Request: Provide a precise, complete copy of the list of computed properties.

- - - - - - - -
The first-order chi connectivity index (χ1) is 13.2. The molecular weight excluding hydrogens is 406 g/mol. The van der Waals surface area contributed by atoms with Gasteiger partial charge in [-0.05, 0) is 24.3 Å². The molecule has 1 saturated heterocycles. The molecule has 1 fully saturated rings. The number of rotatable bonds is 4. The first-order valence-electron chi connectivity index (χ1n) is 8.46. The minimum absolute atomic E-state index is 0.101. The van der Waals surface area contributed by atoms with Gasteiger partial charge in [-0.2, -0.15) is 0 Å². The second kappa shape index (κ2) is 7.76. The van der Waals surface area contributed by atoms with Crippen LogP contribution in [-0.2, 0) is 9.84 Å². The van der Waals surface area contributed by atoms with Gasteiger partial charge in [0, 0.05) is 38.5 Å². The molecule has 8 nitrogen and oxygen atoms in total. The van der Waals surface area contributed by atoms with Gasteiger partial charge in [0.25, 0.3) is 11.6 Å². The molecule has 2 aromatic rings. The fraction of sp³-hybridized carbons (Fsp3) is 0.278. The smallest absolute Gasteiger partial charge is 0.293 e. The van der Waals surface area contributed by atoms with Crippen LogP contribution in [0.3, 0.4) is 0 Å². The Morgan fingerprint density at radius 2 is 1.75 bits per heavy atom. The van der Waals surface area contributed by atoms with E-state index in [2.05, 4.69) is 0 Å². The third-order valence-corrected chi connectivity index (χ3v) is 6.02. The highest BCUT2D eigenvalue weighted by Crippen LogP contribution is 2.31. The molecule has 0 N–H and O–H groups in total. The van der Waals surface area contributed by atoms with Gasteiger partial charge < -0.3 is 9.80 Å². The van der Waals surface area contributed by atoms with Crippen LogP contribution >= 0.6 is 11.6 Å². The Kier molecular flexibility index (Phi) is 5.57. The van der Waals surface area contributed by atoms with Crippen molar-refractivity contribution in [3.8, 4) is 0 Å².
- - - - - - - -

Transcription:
The first-order chi connectivity index (χ1) is 13.2. The molecular weight excluding hydrogens is 406 g/mol. The van der Waals surface area contributed by atoms with Gasteiger partial charge in [-0.05, 0) is 24.3 Å². The molecule has 1 saturated heterocycles. The molecule has 1 fully saturated rings. The number of rotatable bonds is 4. The first-order valence-electron chi connectivity index (χ1n) is 8.46. The minimum absolute atomic E-state index is 0.101. The van der Waals surface area contributed by atoms with Gasteiger partial charge in [-0.2, -0.15) is 0 Å². The second kappa shape index (κ2) is 7.76. The van der Waals surface area contributed by atoms with Crippen LogP contribution in [-0.2, 0) is 9.84 Å². The van der Waals surface area contributed by atoms with Gasteiger partial charge in [0, 0.05) is 38.5 Å². The molecule has 8 nitrogen and oxygen atoms in total. The van der Waals surface area contributed by atoms with Gasteiger partial charge in [0.25, 0.3) is 11.6 Å². The molecule has 2 aromatic rings. The fraction of sp³-hybridized carbons (Fsp3) is 0.278. The smallest absolute Gasteiger partial charge is 0.293 e. The van der Waals surface area contributed by atoms with Crippen LogP contribution in [0.3, 0.4) is 0 Å². The Morgan fingerprint density at radius 2 is 1.75 bits per heavy atom. The van der Waals surface area contributed by atoms with E-state index in [2.05, 4.69) is 0 Å². The third-order valence-corrected chi connectivity index (χ3v) is 6.02. The highest BCUT2D eigenvalue weighted by Crippen LogP contribution is 2.31. The molecule has 0 N–H and O–H groups in total. The van der Waals surface area contributed by atoms with Gasteiger partial charge < -0.3 is 9.80 Å². The van der Waals surface area contributed by atoms with Crippen LogP contribution >= 0.6 is 11.6 Å². The Kier molecular flexibility index (Phi) is 5.57. The van der Waals surface area contributed by atoms with Crippen molar-refractivity contribution in [3.8, 4) is 0 Å².